BLYTHEWOOD, SC (WIS)- The Highway Patrol's Multi-disciplinary Accident Investigation Team has released its investigation into how a crash happened that killed 39-year-old Cpl. Charles "Chuck" Nesbitt Jr, a 10-year veteran of the Sumter Police Department.
The MAIT investigation showed that Nesbitt crossed the center line and slammed head-on into 43-year-old Michael Grundner's silver KIA sport utility vehicle. Troopers think Nesbitt had some sort of "medical event," and passed out before he crossed into the other lane. The coroner said there was nothing in Nesbitt's system that caused him to pass out.
The report shows that Nesbitt's patrol car's electronic data recorder, similar to a "black box" on airplanes, showed no sign of the officer braking or trying to avoid the crash, even though the report showed the officer in the passenger seat, Master Patrolman James Cox, tried to warn Nesbitt within seconds of the crash.
The investigation showed that Grundner tried to avoid the crash after Troopers found the KIA's tire tracks on the right-side shoulder of the highway. Grundner, of Cassatt, was taken to the hospital and released. Grundner was able to talk to investigators but was unclear on how the accident happened. Troopers asked him if Nesbitt was passing a car. "It looked like he was, but then on the other hand, it just didn't look deliberate," said Grundner.
The crash happened Jan. 21 on Highway 521 near Boykin Mill Road around 3:00 p.m. According to the Highway Patrol, Nesbitt's police car was traveling south and a silver Kia SUV was traveling north when the vehicles slammed into one another head-on. The crash happened within 500 yards of the Sumter-Kershaw County line, near the town of Rembert.
911 calls and eye witness interviews revealed what happened at the crash scene. "Yes, I would like to report an accident," said one caller, "Apparently it involves a police car and a motorist, and they're both trapped in their cars."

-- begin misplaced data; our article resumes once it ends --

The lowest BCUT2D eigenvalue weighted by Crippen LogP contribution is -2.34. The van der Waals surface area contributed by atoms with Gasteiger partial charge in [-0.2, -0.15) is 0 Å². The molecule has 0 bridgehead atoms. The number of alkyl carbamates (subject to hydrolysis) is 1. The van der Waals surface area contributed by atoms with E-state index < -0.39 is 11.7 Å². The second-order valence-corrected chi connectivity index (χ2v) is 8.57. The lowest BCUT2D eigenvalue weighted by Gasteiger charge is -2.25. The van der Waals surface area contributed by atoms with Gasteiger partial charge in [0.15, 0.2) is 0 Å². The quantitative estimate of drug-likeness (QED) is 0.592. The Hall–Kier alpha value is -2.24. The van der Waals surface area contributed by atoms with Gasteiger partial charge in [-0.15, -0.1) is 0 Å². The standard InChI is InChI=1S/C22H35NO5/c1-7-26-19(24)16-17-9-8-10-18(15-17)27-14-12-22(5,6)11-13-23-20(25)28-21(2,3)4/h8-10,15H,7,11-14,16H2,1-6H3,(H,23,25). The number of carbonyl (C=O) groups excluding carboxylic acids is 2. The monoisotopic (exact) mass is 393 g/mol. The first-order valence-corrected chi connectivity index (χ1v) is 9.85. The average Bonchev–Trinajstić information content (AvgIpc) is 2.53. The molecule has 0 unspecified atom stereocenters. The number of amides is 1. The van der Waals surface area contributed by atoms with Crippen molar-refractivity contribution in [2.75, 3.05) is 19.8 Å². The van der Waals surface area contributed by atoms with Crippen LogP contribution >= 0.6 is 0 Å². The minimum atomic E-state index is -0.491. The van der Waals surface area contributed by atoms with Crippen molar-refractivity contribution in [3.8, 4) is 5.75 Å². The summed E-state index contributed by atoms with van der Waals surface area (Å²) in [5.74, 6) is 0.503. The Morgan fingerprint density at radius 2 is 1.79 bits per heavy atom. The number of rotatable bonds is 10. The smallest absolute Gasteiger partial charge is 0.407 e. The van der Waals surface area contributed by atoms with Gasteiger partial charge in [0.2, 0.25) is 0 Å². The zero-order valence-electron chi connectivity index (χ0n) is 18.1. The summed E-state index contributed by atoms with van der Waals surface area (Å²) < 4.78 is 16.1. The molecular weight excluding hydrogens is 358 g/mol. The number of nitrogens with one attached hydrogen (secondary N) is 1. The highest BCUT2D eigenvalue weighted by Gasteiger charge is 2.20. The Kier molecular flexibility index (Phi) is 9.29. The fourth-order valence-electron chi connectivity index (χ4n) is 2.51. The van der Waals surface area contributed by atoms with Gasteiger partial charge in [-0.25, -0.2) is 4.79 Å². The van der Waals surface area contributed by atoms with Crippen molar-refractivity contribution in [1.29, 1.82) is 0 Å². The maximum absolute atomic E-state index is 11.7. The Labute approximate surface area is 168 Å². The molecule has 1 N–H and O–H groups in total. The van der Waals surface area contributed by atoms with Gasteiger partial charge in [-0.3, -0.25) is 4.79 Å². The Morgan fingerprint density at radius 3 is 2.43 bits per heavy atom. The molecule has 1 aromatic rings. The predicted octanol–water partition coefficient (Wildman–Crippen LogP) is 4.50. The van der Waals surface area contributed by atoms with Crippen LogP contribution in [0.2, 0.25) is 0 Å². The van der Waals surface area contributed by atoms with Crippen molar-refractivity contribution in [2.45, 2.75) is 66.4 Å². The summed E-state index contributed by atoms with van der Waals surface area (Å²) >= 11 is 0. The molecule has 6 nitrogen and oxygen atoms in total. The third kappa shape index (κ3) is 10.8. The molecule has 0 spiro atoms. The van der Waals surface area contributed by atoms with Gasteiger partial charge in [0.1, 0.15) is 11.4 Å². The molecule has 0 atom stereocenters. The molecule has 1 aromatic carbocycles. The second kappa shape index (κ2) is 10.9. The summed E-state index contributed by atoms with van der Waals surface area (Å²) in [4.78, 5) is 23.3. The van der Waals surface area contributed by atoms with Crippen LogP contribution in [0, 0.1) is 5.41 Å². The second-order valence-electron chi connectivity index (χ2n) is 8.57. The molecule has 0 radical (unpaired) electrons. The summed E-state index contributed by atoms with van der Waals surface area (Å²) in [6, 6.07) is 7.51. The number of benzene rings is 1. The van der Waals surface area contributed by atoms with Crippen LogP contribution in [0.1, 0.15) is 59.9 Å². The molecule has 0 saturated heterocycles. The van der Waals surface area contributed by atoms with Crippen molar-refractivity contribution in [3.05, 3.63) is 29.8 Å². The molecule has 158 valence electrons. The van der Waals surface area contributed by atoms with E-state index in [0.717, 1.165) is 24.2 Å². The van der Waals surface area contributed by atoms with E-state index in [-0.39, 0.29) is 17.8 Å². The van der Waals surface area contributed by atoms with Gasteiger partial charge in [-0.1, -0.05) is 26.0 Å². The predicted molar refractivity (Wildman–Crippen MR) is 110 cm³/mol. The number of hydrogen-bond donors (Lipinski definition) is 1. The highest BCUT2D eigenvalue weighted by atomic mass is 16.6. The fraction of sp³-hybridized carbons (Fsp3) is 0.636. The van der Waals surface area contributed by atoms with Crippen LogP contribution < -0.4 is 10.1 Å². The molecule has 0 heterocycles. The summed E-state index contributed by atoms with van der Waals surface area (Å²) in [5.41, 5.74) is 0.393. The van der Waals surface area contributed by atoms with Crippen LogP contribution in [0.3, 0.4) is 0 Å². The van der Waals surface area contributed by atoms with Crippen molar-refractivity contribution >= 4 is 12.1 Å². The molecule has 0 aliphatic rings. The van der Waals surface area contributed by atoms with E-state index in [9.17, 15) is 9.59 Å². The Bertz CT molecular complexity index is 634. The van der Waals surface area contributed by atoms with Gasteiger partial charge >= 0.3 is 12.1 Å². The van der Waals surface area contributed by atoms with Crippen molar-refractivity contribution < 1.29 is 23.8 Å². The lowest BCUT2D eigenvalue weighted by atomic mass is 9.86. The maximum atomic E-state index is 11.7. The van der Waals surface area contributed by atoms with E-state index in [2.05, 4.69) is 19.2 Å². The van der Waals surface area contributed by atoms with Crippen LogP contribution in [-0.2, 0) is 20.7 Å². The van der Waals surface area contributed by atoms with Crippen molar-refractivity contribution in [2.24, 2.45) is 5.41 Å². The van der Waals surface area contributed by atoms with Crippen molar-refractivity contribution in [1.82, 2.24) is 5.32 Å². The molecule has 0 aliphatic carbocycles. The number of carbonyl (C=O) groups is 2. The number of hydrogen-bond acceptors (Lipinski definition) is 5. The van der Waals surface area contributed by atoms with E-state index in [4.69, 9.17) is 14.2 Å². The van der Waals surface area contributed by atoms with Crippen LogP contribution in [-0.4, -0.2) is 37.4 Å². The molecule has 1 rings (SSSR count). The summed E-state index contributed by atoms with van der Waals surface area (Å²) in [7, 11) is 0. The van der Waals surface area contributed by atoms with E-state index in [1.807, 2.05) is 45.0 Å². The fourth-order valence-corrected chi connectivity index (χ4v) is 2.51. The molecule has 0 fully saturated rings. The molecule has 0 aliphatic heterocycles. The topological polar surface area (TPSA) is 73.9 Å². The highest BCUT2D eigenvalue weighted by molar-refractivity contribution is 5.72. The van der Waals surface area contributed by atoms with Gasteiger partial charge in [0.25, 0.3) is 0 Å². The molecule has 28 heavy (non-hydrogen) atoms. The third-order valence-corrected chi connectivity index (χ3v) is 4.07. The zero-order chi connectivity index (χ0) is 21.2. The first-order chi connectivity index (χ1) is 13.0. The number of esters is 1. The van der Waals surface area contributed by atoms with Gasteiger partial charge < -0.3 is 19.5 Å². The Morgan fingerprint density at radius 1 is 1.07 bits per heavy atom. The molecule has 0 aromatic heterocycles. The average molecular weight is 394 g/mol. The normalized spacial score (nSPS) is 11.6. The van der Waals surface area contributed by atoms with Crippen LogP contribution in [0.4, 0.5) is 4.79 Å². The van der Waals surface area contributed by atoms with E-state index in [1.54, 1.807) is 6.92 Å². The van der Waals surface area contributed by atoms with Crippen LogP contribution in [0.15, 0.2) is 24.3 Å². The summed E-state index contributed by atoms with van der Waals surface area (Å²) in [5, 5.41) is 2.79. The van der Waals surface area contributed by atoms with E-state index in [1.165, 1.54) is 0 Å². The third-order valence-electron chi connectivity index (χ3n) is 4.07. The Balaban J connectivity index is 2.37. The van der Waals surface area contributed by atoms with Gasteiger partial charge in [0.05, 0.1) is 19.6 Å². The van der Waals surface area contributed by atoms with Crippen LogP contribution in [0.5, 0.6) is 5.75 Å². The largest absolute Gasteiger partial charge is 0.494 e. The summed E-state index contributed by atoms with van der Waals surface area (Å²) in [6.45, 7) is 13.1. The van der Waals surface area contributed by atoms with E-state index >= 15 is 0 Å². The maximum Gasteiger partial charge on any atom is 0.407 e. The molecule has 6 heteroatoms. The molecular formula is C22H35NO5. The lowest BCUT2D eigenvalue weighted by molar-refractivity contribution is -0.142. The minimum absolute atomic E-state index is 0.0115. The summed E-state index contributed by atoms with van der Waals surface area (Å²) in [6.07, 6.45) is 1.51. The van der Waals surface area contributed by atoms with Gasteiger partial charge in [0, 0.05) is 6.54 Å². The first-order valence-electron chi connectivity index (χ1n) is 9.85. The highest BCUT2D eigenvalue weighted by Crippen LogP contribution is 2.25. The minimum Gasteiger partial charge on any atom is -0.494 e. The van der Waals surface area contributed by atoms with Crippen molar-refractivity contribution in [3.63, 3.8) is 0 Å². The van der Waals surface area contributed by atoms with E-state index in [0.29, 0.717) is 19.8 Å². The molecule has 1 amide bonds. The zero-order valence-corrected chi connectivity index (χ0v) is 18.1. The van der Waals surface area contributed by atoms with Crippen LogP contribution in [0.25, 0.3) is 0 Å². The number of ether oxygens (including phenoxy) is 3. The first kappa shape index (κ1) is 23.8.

One witness told investigators he saw the police car go airborne at the time of the collision.
Cox and Nesbitt were on their way back to Sumter after transporting a prisoner to the Department of Juvenile Justice in Columbia.
Medics took both men to KershawHealth in Camden, where doctors pronounced Nesbitt dead around 4:00 p.m. Cox was treated for his injuries and released.
Investigative records obtained by WIS News 10 said Nesbitt was not wearing a seat belt. "His airbag had deployed, and when we went into the ditch, he slumped over into my lap," said Master Patrolman Cox.
"I tried to get him up off of me," said Master Patrolman Cox, "I unbuckled my seatbelt, got out. I tried to get some kind of response from him. When I got a response from him. He told me he couldn't breathe."
The Sumter Police Department issued a statement Thursday night about Nesbitt not wearing a seatbelt. "We don't really know what happened in those final moments of the crash. We hold ourselves to the standard of the law. This one incident serves as a reminder of the importance of seat belts. Our agency is fully aware of the importance of wearing seat belts."
The records contain contradictory information about whether Cox was buckled in. According to an audio report by Patrol Corp. Matthew Coffin, neither officer was restrained and "both seat belts were locked solidly in place." But in an interview with investigators Cox said immediately after the impact, he unbuckled his seat belt as he tried to help Nesbitt.
On Jan. 26, hundreds of people attended Nesbitt's funeral in Sumter. The mourners included law enforcement officers, who traveled from all across the state to pay tribute to Sumter's first officer to die in the line of duty.
The Highway Patrol does not plan to file any charges in the crash.